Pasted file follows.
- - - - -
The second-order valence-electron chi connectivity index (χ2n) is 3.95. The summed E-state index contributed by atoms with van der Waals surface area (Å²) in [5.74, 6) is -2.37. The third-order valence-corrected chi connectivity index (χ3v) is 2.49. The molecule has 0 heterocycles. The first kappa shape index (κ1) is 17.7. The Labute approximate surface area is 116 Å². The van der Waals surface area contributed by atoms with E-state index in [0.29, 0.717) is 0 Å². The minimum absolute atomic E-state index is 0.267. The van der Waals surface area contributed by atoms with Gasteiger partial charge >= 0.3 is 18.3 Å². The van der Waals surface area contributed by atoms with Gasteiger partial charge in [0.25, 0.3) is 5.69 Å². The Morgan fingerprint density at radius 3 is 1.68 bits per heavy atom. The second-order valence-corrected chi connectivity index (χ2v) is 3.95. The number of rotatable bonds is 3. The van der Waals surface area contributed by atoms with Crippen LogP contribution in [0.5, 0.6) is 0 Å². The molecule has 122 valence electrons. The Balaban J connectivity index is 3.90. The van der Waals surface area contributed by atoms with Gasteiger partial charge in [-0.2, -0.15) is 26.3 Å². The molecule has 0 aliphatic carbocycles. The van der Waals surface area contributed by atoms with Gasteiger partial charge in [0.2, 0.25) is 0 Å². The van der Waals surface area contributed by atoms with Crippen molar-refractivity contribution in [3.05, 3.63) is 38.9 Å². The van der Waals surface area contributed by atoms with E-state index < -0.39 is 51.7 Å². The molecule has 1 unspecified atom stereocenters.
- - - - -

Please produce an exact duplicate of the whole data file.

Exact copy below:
The second-order valence-electron chi connectivity index (χ2n) is 3.95. The summed E-state index contributed by atoms with van der Waals surface area (Å²) in [5.74, 6) is -2.37. The third-order valence-corrected chi connectivity index (χ3v) is 2.49. The molecule has 0 heterocycles. The first kappa shape index (κ1) is 17.7. The Labute approximate surface area is 116 Å². The van der Waals surface area contributed by atoms with E-state index in [0.29, 0.717) is 0 Å². The minimum absolute atomic E-state index is 0.267. The van der Waals surface area contributed by atoms with Gasteiger partial charge >= 0.3 is 18.3 Å². The van der Waals surface area contributed by atoms with Gasteiger partial charge in [0.25, 0.3) is 5.69 Å². The Morgan fingerprint density at radius 3 is 1.68 bits per heavy atom. The second-order valence-corrected chi connectivity index (χ2v) is 3.95. The number of rotatable bonds is 3. The van der Waals surface area contributed by atoms with Crippen LogP contribution in [0.5, 0.6) is 0 Å². The molecule has 122 valence electrons. The Balaban J connectivity index is 3.90. The van der Waals surface area contributed by atoms with Gasteiger partial charge in [-0.2, -0.15) is 26.3 Å². The molecule has 0 aliphatic carbocycles. The van der Waals surface area contributed by atoms with Gasteiger partial charge in [0.2, 0.25) is 0 Å². The van der Waals surface area contributed by atoms with Crippen molar-refractivity contribution in [3.05, 3.63) is 38.9 Å². The van der Waals surface area contributed by atoms with E-state index < -0.39 is 51.7 Å². The molecule has 1 unspecified atom stereocenters.